I am building a new bench now it is short six foot. 28 inc wide and 3.5 thick, the legs are 3×5 and the rails are 2×5 the skirt is 2×10.and inset 3/4 in to the legs to stop racking. I am adding a Frame under it to hold tool trays that will also fit in a center well, the trays will be 8×12, this will add a lot of weight to it and hold most of my tools under it freeing up a lot of room in the shop.My last bench lasted over 40 years and would still be going if a twister had not finished it off
Good luck with your bench, remember this is one time heavy is good
a) i don’t know about you, but when I started on my bench I was still very much a beginner. Planing long boards nice and flat proved to be quite difficult. Getting the H-frames nice and square also didn’t go exactly according to plan. In my opinion starting with the H-frames and leaving the well board last is the least risky way of doing it. I had to compensate quite a bit to make the well board fit snugly. No way would that have worked out for me if I had planned it nice and square at the start.
And hey, even Paul does it this way so perhaps more experienced woodworkers also face some of these issues.
b) I read somewhere on Paul’s blog that your top should be a minimum of 7cm thick. Mine is 8 and I’m sure 10 would work just as well. The only challenge you might face with a 10cm thick top is installing the vice, but there are solutions for that as well.
I have mentioned in several posts on these forums already: I have started (and now completed) my own workbench. My bench is inspired on the showcase by Paul and I love it.
I’m not a professional woodworker, but rather an amateur like many in this community. All my life I have been working with wood (scars from childhood prove how I learned-by-doing) and recently I have ‘bitten the bullet’ to rent a workshop here in Vienna. My initial intention was to renovate the shop for motorcycle customisation and maintenance. During the initial year of renovating the shop, I was yet again building with wood and while the official regulations for motorcycle mechanics pretty soon showcased that I would not be able to pursue that avenue, the alternative offered itself to me and I feel now that woodworking is the real deal. During my last visit back home (in Holland), I collected what was left of my father’s handtools and some pieces of oak that have been stored for decades and I recently also found an acquaintance who had lumber of local exotics (cherry, walnut and some beautiful plum-veneer) which he cannot work anymore due to age- and illness.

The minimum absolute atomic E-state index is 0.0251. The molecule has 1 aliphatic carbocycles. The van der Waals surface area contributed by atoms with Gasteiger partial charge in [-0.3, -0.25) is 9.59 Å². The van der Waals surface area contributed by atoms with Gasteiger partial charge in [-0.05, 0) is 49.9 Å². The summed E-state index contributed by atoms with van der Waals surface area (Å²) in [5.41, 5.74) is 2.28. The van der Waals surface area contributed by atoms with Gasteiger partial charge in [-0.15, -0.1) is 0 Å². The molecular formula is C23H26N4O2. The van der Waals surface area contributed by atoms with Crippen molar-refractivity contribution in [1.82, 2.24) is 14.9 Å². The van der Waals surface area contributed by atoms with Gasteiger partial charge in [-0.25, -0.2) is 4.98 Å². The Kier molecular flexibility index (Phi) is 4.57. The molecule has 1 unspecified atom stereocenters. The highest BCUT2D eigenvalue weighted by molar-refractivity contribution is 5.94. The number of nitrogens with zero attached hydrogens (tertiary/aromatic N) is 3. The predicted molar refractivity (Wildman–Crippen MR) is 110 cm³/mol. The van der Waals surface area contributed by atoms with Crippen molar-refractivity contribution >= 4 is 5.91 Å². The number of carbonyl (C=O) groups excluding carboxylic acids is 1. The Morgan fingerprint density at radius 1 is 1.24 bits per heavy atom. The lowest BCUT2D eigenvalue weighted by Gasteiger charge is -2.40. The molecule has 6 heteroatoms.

Slowly but gradually, everything seems moving forward nicely. I have now started negotiations with my current (and supportive) employer to reduce the scope of my full-time job in order to make more time available for my woodworking endeavours. All the while, I’m sketching all the ideas from my head and barely find enough time to transfer all thoughts onto paper. The output indicates however that I will be furniture maker of some sorts. Of course, at age 50, I cannot make up for the past but I will acquire skills and experience as I ‘feel my way into’ woodworking.
I too feel passionate about sharing my experiences and endeavours and results with the public, especially with a younger generation. For the purpose of which I have created my own blog: https://woodworker.life/ where I will try to share-, show- and respond to anybody who is interested in this passion.
- This reply was modified 7 years, 2 months ago by Igor Kerstges.
Looks good, you will like the work bench ( Paul’s style ) I am so glad i built this one. And if I bugger it up or spill something on it no biggie, I will build another one as it is very in-expensive to build, save the good wood for furniture. I am going to add a tray to the back side like Paul’s and a drawer on the end also. I just screwed a piece of plywood on the end between the aprons to house my diamondstones and strops like paul did. I also built a clamp rack on the other end to house my cheap HF modified clamps, and a small saw/chisel rack on the front which I will remove once I add the back shelf.